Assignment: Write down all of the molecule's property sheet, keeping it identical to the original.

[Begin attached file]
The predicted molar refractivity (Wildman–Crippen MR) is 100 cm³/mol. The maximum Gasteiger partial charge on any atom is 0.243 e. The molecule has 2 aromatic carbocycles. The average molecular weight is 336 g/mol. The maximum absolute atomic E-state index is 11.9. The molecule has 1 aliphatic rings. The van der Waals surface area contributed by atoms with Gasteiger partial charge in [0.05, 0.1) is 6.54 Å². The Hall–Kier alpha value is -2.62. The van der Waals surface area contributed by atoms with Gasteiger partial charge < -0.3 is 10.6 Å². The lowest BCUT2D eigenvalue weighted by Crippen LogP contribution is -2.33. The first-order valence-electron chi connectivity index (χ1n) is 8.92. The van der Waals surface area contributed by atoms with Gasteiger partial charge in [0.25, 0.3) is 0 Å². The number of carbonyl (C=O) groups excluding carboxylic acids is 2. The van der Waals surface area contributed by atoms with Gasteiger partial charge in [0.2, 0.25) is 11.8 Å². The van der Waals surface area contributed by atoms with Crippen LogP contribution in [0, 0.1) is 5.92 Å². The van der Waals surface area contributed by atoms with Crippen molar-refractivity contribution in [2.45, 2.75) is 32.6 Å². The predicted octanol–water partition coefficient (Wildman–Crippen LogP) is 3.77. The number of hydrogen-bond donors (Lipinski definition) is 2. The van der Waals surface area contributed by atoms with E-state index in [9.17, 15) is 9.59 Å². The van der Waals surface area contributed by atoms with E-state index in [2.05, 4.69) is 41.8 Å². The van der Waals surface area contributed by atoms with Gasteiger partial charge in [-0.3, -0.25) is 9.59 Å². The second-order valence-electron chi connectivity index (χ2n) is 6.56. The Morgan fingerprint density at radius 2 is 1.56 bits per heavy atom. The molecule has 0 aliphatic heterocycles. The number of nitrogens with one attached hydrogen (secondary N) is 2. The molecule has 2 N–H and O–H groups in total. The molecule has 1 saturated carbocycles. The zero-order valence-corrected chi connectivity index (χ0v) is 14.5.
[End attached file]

The predicted molar refractivity (Wildman–Crippen MR) is 100 cm³/mol. The maximum Gasteiger partial charge on any atom is 0.243 e. The molecule has 2 aromatic carbocycles. The average molecular weight is 336 g/mol. The maximum absolute atomic E-state index is 11.9. The molecule has 1 aliphatic rings. The van der Waals surface area contributed by atoms with Gasteiger partial charge in [0.05, 0.1) is 6.54 Å². The Hall–Kier alpha value is -2.62. The van der Waals surface area contributed by atoms with Gasteiger partial charge < -0.3 is 10.6 Å². The lowest BCUT2D eigenvalue weighted by Crippen LogP contribution is -2.33. The first-order valence-electron chi connectivity index (χ1n) is 8.92. The van der Waals surface area contributed by atoms with Gasteiger partial charge in [0.25, 0.3) is 0 Å². The number of carbonyl (C=O) groups excluding carboxylic acids is 2. The van der Waals surface area contributed by atoms with Gasteiger partial charge in [0.2, 0.25) is 11.8 Å². The van der Waals surface area contributed by atoms with Crippen LogP contribution in [0, 0.1) is 5.92 Å². The van der Waals surface area contributed by atoms with Crippen molar-refractivity contribution in [2.45, 2.75) is 32.6 Å². The predicted octanol–water partition coefficient (Wildman–Crippen LogP) is 3.77. The number of hydrogen-bond donors (Lipinski definition) is 2. The van der Waals surface area contributed by atoms with E-state index in [9.17, 15) is 9.59 Å². The van der Waals surface area contributed by atoms with E-state index in [2.05, 4.69) is 41.8 Å². The van der Waals surface area contributed by atoms with Gasteiger partial charge in [-0.3, -0.25) is 9.59 Å². The second-order valence-electron chi connectivity index (χ2n) is 6.56. The Morgan fingerprint density at radius 2 is 1.56 bits per heavy atom. The molecule has 0 aliphatic heterocycles. The number of nitrogens with one attached hydrogen (secondary N) is 2. The molecule has 2 N–H and O–H groups in total. The molecule has 1 saturated carbocycles. The zero-order valence-corrected chi connectivity index (χ0v) is 14.5.